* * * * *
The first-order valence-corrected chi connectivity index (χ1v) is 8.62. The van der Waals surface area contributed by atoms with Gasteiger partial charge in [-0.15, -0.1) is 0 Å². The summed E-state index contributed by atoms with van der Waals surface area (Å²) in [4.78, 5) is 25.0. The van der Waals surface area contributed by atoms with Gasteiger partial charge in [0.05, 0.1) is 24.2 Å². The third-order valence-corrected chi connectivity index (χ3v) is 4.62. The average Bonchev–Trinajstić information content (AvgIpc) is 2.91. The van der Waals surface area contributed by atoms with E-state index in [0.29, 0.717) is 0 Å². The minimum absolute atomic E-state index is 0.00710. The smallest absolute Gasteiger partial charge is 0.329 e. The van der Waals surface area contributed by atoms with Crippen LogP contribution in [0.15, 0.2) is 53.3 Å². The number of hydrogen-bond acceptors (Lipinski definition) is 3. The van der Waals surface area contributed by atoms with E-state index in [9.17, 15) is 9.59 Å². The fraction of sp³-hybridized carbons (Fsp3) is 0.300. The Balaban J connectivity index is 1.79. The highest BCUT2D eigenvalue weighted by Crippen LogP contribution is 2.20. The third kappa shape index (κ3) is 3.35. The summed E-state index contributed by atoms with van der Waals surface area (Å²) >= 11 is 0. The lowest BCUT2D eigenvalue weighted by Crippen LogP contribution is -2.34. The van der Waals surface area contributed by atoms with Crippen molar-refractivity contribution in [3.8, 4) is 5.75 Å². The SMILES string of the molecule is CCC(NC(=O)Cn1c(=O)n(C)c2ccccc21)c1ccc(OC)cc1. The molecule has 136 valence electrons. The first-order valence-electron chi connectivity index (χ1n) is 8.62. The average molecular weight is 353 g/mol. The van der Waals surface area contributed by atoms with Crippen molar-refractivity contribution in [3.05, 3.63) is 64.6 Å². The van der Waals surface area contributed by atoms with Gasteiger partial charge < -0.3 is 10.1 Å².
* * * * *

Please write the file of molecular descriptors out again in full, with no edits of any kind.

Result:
The first-order valence-corrected chi connectivity index (χ1v) is 8.62. The van der Waals surface area contributed by atoms with Gasteiger partial charge in [-0.15, -0.1) is 0 Å². The summed E-state index contributed by atoms with van der Waals surface area (Å²) in [4.78, 5) is 25.0. The van der Waals surface area contributed by atoms with Gasteiger partial charge in [0.05, 0.1) is 24.2 Å². The third-order valence-corrected chi connectivity index (χ3v) is 4.62. The average Bonchev–Trinajstić information content (AvgIpc) is 2.91. The van der Waals surface area contributed by atoms with E-state index in [0.29, 0.717) is 0 Å². The minimum absolute atomic E-state index is 0.00710. The smallest absolute Gasteiger partial charge is 0.329 e. The van der Waals surface area contributed by atoms with Crippen LogP contribution in [0.15, 0.2) is 53.3 Å². The number of hydrogen-bond acceptors (Lipinski definition) is 3. The van der Waals surface area contributed by atoms with E-state index in [9.17, 15) is 9.59 Å². The fraction of sp³-hybridized carbons (Fsp3) is 0.300. The Balaban J connectivity index is 1.79. The highest BCUT2D eigenvalue weighted by Crippen LogP contribution is 2.20. The third kappa shape index (κ3) is 3.35. The summed E-state index contributed by atoms with van der Waals surface area (Å²) >= 11 is 0. The lowest BCUT2D eigenvalue weighted by Crippen LogP contribution is -2.34. The van der Waals surface area contributed by atoms with Crippen molar-refractivity contribution in [3.8, 4) is 5.75 Å². The SMILES string of the molecule is CCC(NC(=O)Cn1c(=O)n(C)c2ccccc21)c1ccc(OC)cc1. The molecule has 136 valence electrons. The first-order valence-electron chi connectivity index (χ1n) is 8.62. The average molecular weight is 353 g/mol. The van der Waals surface area contributed by atoms with Crippen molar-refractivity contribution in [3.05, 3.63) is 64.6 Å². The van der Waals surface area contributed by atoms with Gasteiger partial charge < -0.3 is 10.1 Å².